SPACE PHOTOS THIS WEEK: Star Blasts, Titan Shadow, More

SPACE PHOTOS THIS WEEK: Star Blasts, Titan Shadow, More
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December 17, 2009--Kepler's supernova remnant (right) and the remnant G292.0+1.8 represent two distinct ways a star can die, according to a recent study based on Chandra X-ray Observatory pictures. The study uncovered a way to match a remnant's shape to the way its star exploded.

Some supernova remnants, including Kepler's, form when a white dwarf star steals so much matter from a nearby star that the white dwarf heats up until it explodes. These so-called Type-Ia supernovae usually leave remnants with symmetrical, puffball-like appearances. (See some of the more famous "puffball" supernova remnants.)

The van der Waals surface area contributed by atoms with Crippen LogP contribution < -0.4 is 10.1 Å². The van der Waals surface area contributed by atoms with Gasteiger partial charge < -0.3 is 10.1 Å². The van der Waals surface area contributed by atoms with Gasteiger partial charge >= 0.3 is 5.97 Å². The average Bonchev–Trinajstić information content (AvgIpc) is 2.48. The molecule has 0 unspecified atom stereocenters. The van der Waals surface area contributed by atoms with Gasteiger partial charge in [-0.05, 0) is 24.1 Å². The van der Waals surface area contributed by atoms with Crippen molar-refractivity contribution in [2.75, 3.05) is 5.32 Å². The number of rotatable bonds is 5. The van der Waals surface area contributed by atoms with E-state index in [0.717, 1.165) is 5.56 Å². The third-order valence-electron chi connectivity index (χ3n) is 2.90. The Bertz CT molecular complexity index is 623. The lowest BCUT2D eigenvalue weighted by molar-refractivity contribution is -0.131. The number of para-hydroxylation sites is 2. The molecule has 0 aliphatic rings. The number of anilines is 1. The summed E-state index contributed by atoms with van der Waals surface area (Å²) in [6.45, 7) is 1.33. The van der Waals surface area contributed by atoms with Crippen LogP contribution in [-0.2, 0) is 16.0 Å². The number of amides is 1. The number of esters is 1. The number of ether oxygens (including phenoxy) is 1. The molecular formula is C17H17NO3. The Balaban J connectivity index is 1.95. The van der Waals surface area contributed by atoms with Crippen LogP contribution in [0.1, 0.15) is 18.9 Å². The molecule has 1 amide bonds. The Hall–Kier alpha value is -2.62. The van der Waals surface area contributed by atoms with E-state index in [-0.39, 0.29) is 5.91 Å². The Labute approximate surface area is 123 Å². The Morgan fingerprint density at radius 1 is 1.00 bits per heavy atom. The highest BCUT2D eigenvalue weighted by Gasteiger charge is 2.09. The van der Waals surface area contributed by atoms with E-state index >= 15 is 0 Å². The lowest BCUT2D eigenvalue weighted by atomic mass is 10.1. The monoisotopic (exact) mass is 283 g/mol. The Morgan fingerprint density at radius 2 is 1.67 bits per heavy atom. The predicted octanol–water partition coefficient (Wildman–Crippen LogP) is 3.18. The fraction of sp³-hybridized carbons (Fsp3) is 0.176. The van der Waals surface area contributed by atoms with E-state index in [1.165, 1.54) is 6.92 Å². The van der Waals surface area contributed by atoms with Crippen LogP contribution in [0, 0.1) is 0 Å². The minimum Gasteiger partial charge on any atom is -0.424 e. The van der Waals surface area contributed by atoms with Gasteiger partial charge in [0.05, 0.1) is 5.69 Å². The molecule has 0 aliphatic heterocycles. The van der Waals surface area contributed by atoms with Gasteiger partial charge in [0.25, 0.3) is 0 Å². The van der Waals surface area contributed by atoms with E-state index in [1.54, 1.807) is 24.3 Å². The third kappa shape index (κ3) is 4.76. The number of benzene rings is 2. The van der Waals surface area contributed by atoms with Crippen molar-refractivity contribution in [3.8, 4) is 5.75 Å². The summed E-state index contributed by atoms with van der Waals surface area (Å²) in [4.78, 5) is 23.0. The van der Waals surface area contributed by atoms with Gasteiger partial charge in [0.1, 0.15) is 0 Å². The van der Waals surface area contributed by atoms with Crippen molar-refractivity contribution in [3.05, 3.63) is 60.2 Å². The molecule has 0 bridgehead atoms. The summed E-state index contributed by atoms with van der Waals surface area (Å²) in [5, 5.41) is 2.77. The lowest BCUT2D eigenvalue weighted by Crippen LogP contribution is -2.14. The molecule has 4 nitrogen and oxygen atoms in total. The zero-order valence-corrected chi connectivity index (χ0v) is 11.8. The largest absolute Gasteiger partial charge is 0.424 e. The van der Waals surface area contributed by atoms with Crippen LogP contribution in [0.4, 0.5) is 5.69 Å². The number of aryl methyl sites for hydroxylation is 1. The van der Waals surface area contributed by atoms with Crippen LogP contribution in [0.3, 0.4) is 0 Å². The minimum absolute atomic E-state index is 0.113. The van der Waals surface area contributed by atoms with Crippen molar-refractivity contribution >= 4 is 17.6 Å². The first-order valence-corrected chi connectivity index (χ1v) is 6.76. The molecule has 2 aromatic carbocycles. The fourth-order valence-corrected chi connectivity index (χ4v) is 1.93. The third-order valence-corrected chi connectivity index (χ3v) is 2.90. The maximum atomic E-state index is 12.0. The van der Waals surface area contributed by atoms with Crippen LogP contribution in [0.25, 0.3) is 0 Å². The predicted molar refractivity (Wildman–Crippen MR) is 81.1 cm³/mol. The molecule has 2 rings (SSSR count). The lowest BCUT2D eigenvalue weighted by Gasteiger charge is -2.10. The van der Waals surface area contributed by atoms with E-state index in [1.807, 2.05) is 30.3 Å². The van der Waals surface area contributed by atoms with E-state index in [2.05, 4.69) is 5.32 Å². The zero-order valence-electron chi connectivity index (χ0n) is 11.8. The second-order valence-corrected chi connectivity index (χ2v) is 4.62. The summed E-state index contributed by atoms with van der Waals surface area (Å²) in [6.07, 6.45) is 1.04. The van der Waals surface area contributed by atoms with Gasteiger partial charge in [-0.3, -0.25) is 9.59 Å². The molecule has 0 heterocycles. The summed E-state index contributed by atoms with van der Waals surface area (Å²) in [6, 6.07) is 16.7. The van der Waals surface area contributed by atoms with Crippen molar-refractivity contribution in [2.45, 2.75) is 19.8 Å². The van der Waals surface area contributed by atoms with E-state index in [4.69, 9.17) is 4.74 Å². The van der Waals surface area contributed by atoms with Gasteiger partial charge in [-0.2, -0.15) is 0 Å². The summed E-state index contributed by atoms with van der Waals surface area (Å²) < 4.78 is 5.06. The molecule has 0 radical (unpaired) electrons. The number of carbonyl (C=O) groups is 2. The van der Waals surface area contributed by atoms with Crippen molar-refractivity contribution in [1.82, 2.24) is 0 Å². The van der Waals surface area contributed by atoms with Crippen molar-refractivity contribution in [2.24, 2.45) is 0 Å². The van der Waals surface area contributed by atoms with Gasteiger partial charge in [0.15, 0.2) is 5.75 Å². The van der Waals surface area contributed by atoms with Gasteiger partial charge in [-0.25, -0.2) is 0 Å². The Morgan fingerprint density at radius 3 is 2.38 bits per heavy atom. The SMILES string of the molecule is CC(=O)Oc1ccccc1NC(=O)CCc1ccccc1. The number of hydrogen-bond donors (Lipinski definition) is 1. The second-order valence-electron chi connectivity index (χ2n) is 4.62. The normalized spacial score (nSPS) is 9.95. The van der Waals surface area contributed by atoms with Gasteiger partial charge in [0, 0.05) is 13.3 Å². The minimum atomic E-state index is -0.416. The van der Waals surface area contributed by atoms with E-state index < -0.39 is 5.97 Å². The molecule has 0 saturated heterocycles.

By contrast, very massive stars such as G292.0+1.8 can explode when they run out of hydrogen and helium and start creating heavier elements. A build up of iron in the core eventually causes the core to collapse, producing an explosion that leaves behind an asymmetrical remnant.
— Images courtesy NASA/CXC/UCSC/L. Lopez et al.
 
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